During the ‘80s and ‘90s, the runways showcased models walking pigeon-toed—one foot after the other like walking a tightrope. Alexander says she sees a lot of girls in runway deviating from that today, and though she still incorporates a little bit of it in her walk, she says the common misconception is that it has to be perfect. Alexander also encourages others not to worry about people looking when doing a model-walk down the street. “People are going to notice that you’re confident, but they’re not going to notice that you’re trying to model-walk,” she said. “Do what you want to do with your walk and don’t worry if other people are looking at you.” Naomi Jones, a freshman Creative Writing major, also promotes this positive personal perception. “Imagine that you are on your own stage. When you walk, everything should be about you,” she said. “Really feel like the outfits you put on are what you like because you are beautiful in every single outfit that you put on.” Jones did her first runway show and took her first runway class at sixteen under the Shiloh Debutante program in Connecticut. She has since participated in Emerson’s Black Organization with Natural Interests’ Blackout fashion show. Jones’ main technical tips from her runway experience include keeping your head high, walking like a string is attached to your head, and keeping your arms at your sides. “With arms, what I usually do is cuff my hands like doll hands and put them on my thighs,” she said. “When you keep your shoulders square and you have your hands on your thighs, it prevents you from swinging your arms.” Jones also gave major tips on walking with different footwear. With heels, she advises not to slouch because it may look like your legs hurt. With flats and more comfortable shoes, she says that sticking out your neck or leaning all the way back can be tempting, but you should keep your body on the same plane as your shoes. Above all, for Jones, confidence is key to a killer walk. “Personal perception is how you’re going to carry yourself,” she said. “As long as you are looking at yourself like you are royalty, people will admire you like you are.” YM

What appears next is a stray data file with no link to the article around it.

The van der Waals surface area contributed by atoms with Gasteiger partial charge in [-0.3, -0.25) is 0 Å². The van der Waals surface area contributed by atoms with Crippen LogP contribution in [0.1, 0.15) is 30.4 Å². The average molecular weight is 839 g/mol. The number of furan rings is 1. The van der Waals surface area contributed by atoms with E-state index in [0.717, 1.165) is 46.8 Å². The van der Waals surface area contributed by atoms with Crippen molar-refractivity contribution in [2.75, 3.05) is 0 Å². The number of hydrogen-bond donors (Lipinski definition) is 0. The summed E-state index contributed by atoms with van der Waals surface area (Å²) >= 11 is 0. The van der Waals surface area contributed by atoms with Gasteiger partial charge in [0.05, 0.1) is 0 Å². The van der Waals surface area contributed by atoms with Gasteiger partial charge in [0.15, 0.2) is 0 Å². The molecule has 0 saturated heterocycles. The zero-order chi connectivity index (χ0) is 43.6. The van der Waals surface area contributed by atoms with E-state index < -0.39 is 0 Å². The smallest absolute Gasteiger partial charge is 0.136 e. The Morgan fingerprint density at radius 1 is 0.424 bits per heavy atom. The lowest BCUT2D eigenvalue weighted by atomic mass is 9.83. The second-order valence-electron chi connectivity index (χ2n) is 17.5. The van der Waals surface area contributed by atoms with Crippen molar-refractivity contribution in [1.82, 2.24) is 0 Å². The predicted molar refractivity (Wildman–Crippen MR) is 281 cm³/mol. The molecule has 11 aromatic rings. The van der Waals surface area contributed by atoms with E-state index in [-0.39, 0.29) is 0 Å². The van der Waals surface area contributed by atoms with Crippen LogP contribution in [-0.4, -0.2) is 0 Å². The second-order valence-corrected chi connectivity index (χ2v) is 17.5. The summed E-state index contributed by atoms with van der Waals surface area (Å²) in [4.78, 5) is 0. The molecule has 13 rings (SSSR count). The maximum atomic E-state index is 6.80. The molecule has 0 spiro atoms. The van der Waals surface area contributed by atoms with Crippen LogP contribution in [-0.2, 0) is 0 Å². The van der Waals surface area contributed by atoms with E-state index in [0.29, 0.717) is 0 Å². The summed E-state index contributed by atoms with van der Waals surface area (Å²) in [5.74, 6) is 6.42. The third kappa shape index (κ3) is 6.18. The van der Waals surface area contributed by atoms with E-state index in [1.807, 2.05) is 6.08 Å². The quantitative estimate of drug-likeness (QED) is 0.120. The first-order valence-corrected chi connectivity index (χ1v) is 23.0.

STYLE | 17


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WRITTEN BY ISABELLE LICHTENSTEIN PHOTOGRAPHY BY MADISON DOUGLAS

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hen Gilbert Baker, an artist and drag performer, created the rainbow flag in 1978, it was originally intended only for use in San Francisco’s annual pride parade. Now, the rainbow has become a symbol for the queer community, each color representing a different identity, and the overall scheme representing inclusivity. Recently, more fashion brands are using the iconic rainbow to market to the queer community. Earlier this year, Burberry released “The Rainbow Legacy,” a new design that combines the brand’s distinctive check pattern with the colors of the rainbow in support of the LGBTQ+ community. This new branding comes on the heels of Gucci announcing it will outfit Elton John for his farewell tour, and Acne showcasing a gay influencer couple in an ad among other LGBT-oriented marketing. But is this kind of marketing progressive, or simply a ploy to push queer consumers to spend more money? According to national data recording company Nielsen, LGBTQ+ consumers spend approximately 7% more than heterosexual ones. While the percentage may seem small, the queer community is worth an estimated $835 billion according to Canada’s Center for Digital and Media Literacy. For fashion retailers, this is a huge demographic, and one that has been present in the industry for years. Although the market is worth a lot, the problem for companies is how to promote to the queer demographic, often leading to the use of the rainbow. The use of this pride symbol is a form of “pinkwashing,” a term describing breast cancer campaigns that make items pink and raise their prices in support of the cause. For gay-targeted marketing, the practice is referred to as “rainbow-washing.” Most of this queerinclusive advertising emerges in June, when the anniversary of the Stonewall riots is marked by pride parades around the world. Fashion companies use this month in an attempt to boost sales by using the rainbow image. Levi’s does it yearly, adding a rainbow background to its logo, accompanied by brands like Ralph Lauren that create largescale window displays in rainbow hues. Now, rainbow fashion marketing is popping up outside of Pride month. Nike, for example, released #BeTrue, a collection of rainbowprinted shirts, and Adidas introduced the “Pride Pack,” multi-color footwear targeted towards the queer community. This kind of branding can sometimes feel out of place, making queer individuals feel targeted instead of welcomed. While the point